Friday, 3 January 2014

Burmese Days

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When I am on a journey, all ties suddenly fall away. I feel myself quite unburdened, disconnected, free - There is something in it marvellously
uplifting and invigorating. Whole past epochs suddenly return: nothing is lost, everything still full of inception, enticement. Stefan Zweig, Journeys

I liked Rangoon a lot especially the lack of sights. Then the most incredibly boneshaking train journey - like being bounced all night in an amusement arcade ride called the Train of
Death, has brought me to the absolutely wonderful Bagan/Pagan. The hotel had not got a room for me but are giving me someone else's. I suspect everything in Burma is a bit like this.


There are over two thousand pagodas built in the twelfth and thirteenth centuries in Bagan. They look at first sight like Victorian municipal buildings in England. I still cannot decide if they are beautiful, but they are very striking and romantic. They do not seem spiritual at all, unlike any architecturally undistinguished Balkan monastery. My guide Yan yesterday explained that this is because Buddhism is very down to earth.


How poor everyone is in Burma. My Jewish-Romanian Princess friend loves the obsequiousness of Asiatics and I know what she means. It's the pleasantly feudal atmosphere that Prof. Lord Pinkrose enjoyed about Romania in Olivia Manning's The Balkan Trilogy.

I came to Burma not from interest in the place but to find somewhere not yet spoilt by tourism and economic growth. To some extent I am just about in time but the world and his wife are in Bagan for the Christmas season.  Though it will be much worse next year and the year after.

How repellent, physically and morally, tourists in their 50s and 60s are. One shies away from them but I attract them since I am now 52. They have the impertinence to think I am one of them. I remember a beautiful, bitchy friend of mine, Clare, whom I met again at the age of 35 after our not being on speakers for five years, said to me, 
'How awful everyone looks at our age!'
What does she think now, I wonder? I know exactly what she thinks, of course. 

And people in their 50s are so unexciting, so - well, frankly, vulgar. There are a few exceptions of course, such as my friends - and people in their 20s admittedly are dull, except for intelligent and decorative girls. But it is the moral shortcomings of people in their 50s that sadden me most. I see beautiful energetic people in their 20s turn into Romanian simulacra of bankers in their 30s and oh the dullness. Older people lack moral seriousness, are materialistic and boring - in most cases.

One can never have too many old churches but one can have too many old pagodas, I discovered today. Am off for some more of the most wonderful lassee I ever drank - discovered today at a Burmese restaurant kept by a Frenchwoman. At lunch there another Frenchwoman told me that Buddhism explains Burma's lack of spirituality. We talk about Mircea Eliade, whom she loves, and agree that we travel to explore our subconscious minds. She is reading, and recommends, Stefan Zweig's Journeys.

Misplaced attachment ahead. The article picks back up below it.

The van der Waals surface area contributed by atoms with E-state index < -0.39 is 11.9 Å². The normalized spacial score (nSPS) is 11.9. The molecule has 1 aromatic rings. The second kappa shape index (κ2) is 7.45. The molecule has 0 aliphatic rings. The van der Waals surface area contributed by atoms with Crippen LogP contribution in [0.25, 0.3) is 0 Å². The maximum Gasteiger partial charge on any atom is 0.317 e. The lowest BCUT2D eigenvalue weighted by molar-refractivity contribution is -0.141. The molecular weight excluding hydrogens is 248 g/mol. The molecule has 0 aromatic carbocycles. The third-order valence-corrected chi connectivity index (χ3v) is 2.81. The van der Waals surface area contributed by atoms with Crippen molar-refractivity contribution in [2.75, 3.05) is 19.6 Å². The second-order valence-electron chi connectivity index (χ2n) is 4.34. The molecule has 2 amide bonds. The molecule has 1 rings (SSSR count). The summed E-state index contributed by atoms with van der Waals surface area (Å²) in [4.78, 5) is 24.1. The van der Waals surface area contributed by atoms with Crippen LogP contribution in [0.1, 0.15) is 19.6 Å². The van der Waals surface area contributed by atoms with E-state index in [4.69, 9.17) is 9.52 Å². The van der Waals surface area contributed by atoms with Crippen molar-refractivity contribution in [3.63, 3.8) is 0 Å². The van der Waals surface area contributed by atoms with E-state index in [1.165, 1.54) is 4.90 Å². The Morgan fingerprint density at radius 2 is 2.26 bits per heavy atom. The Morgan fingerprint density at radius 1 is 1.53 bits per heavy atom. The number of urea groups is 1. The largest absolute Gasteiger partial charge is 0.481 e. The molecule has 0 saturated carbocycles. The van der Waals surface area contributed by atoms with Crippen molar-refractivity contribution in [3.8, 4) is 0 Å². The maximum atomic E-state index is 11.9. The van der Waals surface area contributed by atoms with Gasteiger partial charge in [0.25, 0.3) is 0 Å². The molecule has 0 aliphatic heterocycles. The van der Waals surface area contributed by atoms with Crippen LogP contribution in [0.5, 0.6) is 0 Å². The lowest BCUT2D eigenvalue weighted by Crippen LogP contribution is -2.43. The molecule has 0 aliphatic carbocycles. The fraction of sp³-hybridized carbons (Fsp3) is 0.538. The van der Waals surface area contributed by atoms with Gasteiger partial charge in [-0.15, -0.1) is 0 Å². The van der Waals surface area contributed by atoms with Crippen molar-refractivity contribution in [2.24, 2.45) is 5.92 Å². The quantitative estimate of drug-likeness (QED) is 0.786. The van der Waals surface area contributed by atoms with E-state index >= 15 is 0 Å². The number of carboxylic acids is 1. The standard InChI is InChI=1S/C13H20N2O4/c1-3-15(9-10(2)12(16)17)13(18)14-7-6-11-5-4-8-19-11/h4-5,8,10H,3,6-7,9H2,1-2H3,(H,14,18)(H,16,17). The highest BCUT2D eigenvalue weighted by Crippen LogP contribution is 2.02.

She visited India twenty years ago and has been spending two holidays a year there ever since. Though in the last five years India has changed in ways she does not like which is why she came here but Burma does not have any of the appeal for her of India. 

I admired her for finding somewhere she truly loved and then remembered that this is exactly how I felt about Romania when I first visited in 1990 and now I have lived there for fifteen years. She imagined there could be no places more different than Burma and Romania but this is far from true. Both countries were socialist dictatorships cut off from the world and economic disasters. Both are rural and, despite the left-wing regimes or in fact because of the economic stagnation that left-wing economics causes, both are profoundly old-fashioned and very poor, though Romania is vastly richer than Burma. One of the differences is that Burma does not have manufacturing industry or pollution.

By a pagoda a British couple in their 60s told me Buddha told his disciples to ignore reincarnation and concentrate on this life. He was no more a Buddhist than Marx was a Marxist or Jesus a Christian - in fact much less so. Before statues of the Buddha Burmese pray but to whom are they praying? He is dead and did not think there was any reason to believe in God.

Dr. Johnson said that outside the Christian and Mahometan worlds all was barbarism. Whether or not this is true - it's probably not - I do not really dig Asia, except for the Muslim parts and no doubt the Christian parts. I don't know why. Perhaps it is just not intelligible to me. Islam is intelligible - it is a sort of distorted Christianity.

Actually, I suddenly think I understand. It is probably not about religion, or if it is only indirectly. The East to me is not romantic. Zanzibar and the Island of Mozambique are. Ethiopia, on the horizon of the Ancient World, is. The Middle East of course is, except for the oil-rich parts. Burma is not. Nor is the Far East. But why not, I wonder. Why are the mysterious pagodas and temples of Bagan not exactly romantic, when the temples of Ancient Egypt are? In fact I have just pushed the question further back without answering it at all.

3 comments:

  1. Well in what way was Jesus not a Christian?

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  2. There is a pecking order of hideousness of tourists which is almost exactly the opposite of how they are at home:-
    1) Americans, often obese and woefully ignorant,
    2) English, either drunken or patronising, always badly dressed,
    3) Germans, far too tall, handsome and arrogant,
    4) Russians, vulgar.
    I feel I have insulted and generalised about enough of the world's population for today.

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